Jared Kushner appears before not one but two congressional panels this week in regard to his contacts with Russian officials, but he makes the case in a statement released Monday morning that he doesn't have much of value to offer. "I did not collude, nor know of anyone else in the campaign who colluded, with any foreign government," he writes of four meetings he had with Russian officials, per Politico. "I had no improper contacts." In the 11-page statement (read it in full here), he describes the now-famous meeting involving Donald Trump Jr. and a Russian lawyer as a waste of time. In "looking for a polite way to leave and get back to my work, I actually emailed an assistant from the meeting after I had been there for ten or so minutes and wrote 'Can u pls call me on my cell? Need excuse to get out of meeting.'"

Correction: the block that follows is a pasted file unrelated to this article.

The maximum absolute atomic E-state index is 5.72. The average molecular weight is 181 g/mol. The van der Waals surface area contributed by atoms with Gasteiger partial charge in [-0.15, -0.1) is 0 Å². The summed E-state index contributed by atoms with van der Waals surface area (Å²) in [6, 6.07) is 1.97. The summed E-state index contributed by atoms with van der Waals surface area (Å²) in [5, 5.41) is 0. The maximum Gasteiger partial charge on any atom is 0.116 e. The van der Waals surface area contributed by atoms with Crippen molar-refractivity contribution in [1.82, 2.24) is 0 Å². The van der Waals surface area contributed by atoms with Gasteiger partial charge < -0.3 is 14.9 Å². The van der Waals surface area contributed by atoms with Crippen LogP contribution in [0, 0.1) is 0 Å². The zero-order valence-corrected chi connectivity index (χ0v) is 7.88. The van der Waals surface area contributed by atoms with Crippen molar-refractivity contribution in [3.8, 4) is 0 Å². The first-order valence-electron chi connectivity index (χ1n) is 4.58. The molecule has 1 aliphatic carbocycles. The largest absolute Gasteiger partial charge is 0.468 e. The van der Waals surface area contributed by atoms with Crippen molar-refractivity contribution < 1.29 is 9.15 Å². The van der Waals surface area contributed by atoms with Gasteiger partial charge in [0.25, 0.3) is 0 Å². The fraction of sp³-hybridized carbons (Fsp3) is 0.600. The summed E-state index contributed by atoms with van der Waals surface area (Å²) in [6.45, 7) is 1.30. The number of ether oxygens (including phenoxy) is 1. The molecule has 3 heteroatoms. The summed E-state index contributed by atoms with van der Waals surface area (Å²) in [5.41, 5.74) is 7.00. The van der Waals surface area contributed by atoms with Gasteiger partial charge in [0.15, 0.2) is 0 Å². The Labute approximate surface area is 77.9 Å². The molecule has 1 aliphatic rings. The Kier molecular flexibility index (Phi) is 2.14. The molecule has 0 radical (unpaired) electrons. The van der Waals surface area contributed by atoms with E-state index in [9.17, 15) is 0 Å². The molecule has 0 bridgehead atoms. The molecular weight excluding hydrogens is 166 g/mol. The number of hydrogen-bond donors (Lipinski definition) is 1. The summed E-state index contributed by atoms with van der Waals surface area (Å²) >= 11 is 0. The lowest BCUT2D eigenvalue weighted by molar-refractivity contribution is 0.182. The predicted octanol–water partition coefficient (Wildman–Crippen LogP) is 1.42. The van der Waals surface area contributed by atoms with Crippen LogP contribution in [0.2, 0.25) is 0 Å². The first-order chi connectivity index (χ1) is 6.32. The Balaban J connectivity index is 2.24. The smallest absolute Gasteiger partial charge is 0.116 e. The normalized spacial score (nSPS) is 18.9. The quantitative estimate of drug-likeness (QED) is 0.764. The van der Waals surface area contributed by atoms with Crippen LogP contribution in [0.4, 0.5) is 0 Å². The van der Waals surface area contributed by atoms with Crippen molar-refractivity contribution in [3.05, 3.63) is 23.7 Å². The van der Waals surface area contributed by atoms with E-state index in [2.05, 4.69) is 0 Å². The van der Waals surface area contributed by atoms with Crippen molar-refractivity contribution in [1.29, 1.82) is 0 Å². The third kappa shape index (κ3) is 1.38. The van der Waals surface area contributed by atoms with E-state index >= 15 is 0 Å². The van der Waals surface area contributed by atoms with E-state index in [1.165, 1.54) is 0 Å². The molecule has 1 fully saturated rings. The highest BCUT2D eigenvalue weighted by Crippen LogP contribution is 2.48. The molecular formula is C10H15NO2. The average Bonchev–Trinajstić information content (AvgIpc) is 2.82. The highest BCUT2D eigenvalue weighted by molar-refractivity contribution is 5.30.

Kushner appears before the Senate Intelligence Committee at 10am Monday and follows up with an appearance before the House Intelligence Committee on Tuesday, and both sessions will be behind closed doors. Kushner will not be under oath, but the Washington Post reports that he is still putting himself at risk because any statement he makes could be used against him later by criminal prosecutors. Kushner is not expected to take the Fifth Amendment, and the panels are expected to turn over his testimony to special counsel Robert Mueller. If he does somehow incriminate himself, however, one legal analyst says he's got a backup: “No one who has paid any attention to this administration should doubt that if Kushner ever needs a pardon, he will get one." (Read more Jared Kushner stories.)